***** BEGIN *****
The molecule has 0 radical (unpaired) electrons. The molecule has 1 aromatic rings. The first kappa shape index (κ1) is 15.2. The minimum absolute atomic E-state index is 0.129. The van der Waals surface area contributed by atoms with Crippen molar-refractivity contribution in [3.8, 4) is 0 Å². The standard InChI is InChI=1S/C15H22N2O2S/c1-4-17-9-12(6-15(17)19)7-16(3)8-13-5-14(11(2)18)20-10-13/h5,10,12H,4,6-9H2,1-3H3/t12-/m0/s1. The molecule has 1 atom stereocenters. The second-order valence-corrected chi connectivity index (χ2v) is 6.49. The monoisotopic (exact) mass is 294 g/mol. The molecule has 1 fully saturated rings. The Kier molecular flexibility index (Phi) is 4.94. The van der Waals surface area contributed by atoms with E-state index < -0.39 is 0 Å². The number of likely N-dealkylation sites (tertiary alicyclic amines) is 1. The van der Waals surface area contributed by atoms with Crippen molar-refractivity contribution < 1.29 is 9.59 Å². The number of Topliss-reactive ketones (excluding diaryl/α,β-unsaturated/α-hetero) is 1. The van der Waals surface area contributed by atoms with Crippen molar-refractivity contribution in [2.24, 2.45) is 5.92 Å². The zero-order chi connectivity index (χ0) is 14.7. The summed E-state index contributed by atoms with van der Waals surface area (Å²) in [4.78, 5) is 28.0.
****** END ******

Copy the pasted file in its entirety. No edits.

The molecule has 0 radical (unpaired) electrons. The molecule has 1 aromatic rings. The first kappa shape index (κ1) is 15.2. The minimum absolute atomic E-state index is 0.129. The van der Waals surface area contributed by atoms with Crippen molar-refractivity contribution in [3.8, 4) is 0 Å². The standard InChI is InChI=1S/C15H22N2O2S/c1-4-17-9-12(6-15(17)19)7-16(3)8-13-5-14(11(2)18)20-10-13/h5,10,12H,4,6-9H2,1-3H3/t12-/m0/s1. The molecule has 1 atom stereocenters. The second-order valence-corrected chi connectivity index (χ2v) is 6.49. The monoisotopic (exact) mass is 294 g/mol. The molecule has 1 fully saturated rings. The Kier molecular flexibility index (Phi) is 4.94. The van der Waals surface area contributed by atoms with E-state index < -0.39 is 0 Å². The number of likely N-dealkylation sites (tertiary alicyclic amines) is 1. The van der Waals surface area contributed by atoms with Crippen molar-refractivity contribution < 1.29 is 9.59 Å². The number of Topliss-reactive ketones (excluding diaryl/α,β-unsaturated/α-hetero) is 1. The van der Waals surface area contributed by atoms with Crippen molar-refractivity contribution in [2.24, 2.45) is 5.92 Å². The zero-order chi connectivity index (χ0) is 14.7. The summed E-state index contributed by atoms with van der Waals surface area (Å²) in [4.78, 5) is 28.0.